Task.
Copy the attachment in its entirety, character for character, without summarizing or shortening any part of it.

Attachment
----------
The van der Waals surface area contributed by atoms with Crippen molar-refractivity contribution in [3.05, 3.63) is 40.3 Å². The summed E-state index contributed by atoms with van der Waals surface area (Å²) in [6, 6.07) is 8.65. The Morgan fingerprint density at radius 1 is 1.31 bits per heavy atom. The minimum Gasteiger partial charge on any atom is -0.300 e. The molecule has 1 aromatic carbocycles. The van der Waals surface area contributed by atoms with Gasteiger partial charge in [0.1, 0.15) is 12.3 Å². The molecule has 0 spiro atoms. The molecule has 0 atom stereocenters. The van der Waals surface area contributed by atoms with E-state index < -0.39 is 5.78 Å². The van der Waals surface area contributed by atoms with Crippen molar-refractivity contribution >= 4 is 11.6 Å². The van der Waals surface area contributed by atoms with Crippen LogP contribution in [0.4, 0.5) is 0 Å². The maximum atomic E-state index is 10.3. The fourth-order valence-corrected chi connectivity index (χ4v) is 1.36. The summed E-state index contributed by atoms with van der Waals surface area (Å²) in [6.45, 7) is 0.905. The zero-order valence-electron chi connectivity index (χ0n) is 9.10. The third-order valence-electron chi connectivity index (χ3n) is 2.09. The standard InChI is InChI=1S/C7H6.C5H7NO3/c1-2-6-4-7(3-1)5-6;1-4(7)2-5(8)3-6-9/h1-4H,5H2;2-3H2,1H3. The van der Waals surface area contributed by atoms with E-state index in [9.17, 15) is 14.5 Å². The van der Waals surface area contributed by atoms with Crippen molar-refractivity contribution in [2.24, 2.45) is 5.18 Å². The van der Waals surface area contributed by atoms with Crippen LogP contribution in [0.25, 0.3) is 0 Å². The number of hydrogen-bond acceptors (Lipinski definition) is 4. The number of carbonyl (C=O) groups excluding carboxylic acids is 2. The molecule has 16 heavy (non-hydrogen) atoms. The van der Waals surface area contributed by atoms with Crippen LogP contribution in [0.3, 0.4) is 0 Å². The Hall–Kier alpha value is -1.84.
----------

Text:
The van der Waals surface area contributed by atoms with Crippen molar-refractivity contribution in [3.05, 3.63) is 40.3 Å². The summed E-state index contributed by atoms with van der Waals surface area (Å²) in [6, 6.07) is 8.65. The Morgan fingerprint density at radius 1 is 1.31 bits per heavy atom. The minimum Gasteiger partial charge on any atom is -0.300 e. The molecule has 1 aromatic carbocycles. The van der Waals surface area contributed by atoms with Gasteiger partial charge in [0.1, 0.15) is 12.3 Å². The molecule has 0 spiro atoms. The molecule has 0 atom stereocenters. The van der Waals surface area contributed by atoms with E-state index < -0.39 is 5.78 Å². The van der Waals surface area contributed by atoms with Crippen molar-refractivity contribution >= 4 is 11.6 Å². The van der Waals surface area contributed by atoms with Crippen LogP contribution in [0.4, 0.5) is 0 Å². The maximum atomic E-state index is 10.3. The fourth-order valence-corrected chi connectivity index (χ4v) is 1.36. The summed E-state index contributed by atoms with van der Waals surface area (Å²) in [6.45, 7) is 0.905. The zero-order valence-electron chi connectivity index (χ0n) is 9.10. The third-order valence-electron chi connectivity index (χ3n) is 2.09. The standard InChI is InChI=1S/C7H6.C5H7NO3/c1-2-6-4-7(3-1)5-6;1-4(7)2-5(8)3-6-9/h1-4H,5H2;2-3H2,1H3. The van der Waals surface area contributed by atoms with E-state index in [9.17, 15) is 14.5 Å². The van der Waals surface area contributed by atoms with Crippen molar-refractivity contribution in [2.24, 2.45) is 5.18 Å². The van der Waals surface area contributed by atoms with Crippen LogP contribution in [0.25, 0.3) is 0 Å². The number of hydrogen-bond acceptors (Lipinski definition) is 4. The number of carbonyl (C=O) groups excluding carboxylic acids is 2. The molecule has 16 heavy (non-hydrogen) atoms. The van der Waals surface area contributed by atoms with Crippen LogP contribution in [0.3, 0.4) is 0 Å². The Hall–Kier alpha value is -1.84.